When I started working on this project I didn't know that AS was one of the best WASM programming languages there is. The Koinos team itself ran some benchmarks and compared the AS SDK to the C++ SDK. While in terms of computing performances, both SDKs produce very similar bytecode, AS excels in generating small-size WASM files, which in a blockchain environment, is a MUST-HAVE.

A couple of weeks ago, the Koinos team decided to make the AS SDK a "first-party software" and my work was moved to the official Koinos GitHub repo!

Create your first Koinos smart contract in minutes (if not seconds ๐Ÿ˜Ž)

Install NodeJS

Earlier I said that JavaScript (JS)/TypeScript (TS) developers wouldn't have to learn new skills to write a Koinos smart contract, so, what is that a good JS/TS developer has already installed on his computer? Yes, you're right, NodeJS! So, if you don't have NodeJS already installed, or if you have a version of Nodejs that's not version 16 or higher, I invite you to head over to the NodeJS website and download/install it. (Yes, that's exactly why it might take minutes instead of seconds to create your first Koinos smart contract ๐Ÿ˜‚)

Download the SDK cli

There are several ways to go about it depending on which package manager you're using, but since I use yarn I'd encourage you to do so as well, just check the Yarn website, you'll see, it's just a command away!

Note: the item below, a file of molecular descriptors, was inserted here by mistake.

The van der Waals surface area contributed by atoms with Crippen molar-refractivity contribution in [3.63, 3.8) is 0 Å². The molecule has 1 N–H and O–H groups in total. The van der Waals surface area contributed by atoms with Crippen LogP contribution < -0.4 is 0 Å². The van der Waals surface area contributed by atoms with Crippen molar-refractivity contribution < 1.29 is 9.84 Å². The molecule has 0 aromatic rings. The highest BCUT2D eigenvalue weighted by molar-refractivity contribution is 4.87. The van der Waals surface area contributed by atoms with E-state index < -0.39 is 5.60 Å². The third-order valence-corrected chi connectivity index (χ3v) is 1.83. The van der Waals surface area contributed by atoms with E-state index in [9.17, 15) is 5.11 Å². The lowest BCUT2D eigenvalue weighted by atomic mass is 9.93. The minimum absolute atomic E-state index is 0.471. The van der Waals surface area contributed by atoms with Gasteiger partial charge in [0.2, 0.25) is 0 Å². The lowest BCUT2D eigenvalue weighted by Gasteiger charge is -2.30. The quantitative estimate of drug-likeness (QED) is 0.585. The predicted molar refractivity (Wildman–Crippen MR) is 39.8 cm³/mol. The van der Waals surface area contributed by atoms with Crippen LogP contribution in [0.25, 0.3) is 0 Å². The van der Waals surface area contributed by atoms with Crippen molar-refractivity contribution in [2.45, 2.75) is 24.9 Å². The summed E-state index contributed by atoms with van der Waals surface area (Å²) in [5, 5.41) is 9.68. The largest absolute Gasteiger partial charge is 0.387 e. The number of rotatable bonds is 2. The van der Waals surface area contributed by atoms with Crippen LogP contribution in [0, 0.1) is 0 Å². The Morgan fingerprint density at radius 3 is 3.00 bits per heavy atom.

The SDK CLI is just an npm package, so to install it, you just need to run this command:

yarn global add @roamin/sdk-as-cli

That's it, you just installed the SDK CLI globally on your computer, which means you can now call the CLI from your terminal. Let's try it to see if it was installed properly:

koinos-sdk-as-cli -V

should output something like:


(1.0.3 is the current version of the SDK when I'm writing this article)

Create the smart contract

You're now one command away from creating your first contract, without further ado, type the following command in the directory of your choice:

koinos-sdk-as-cli create myawesomecontract

The CLI command create takes one argument which is the name of the contract you want to create, so yes, you just created a smart contract called myawesomecontract ๐Ÿฅณ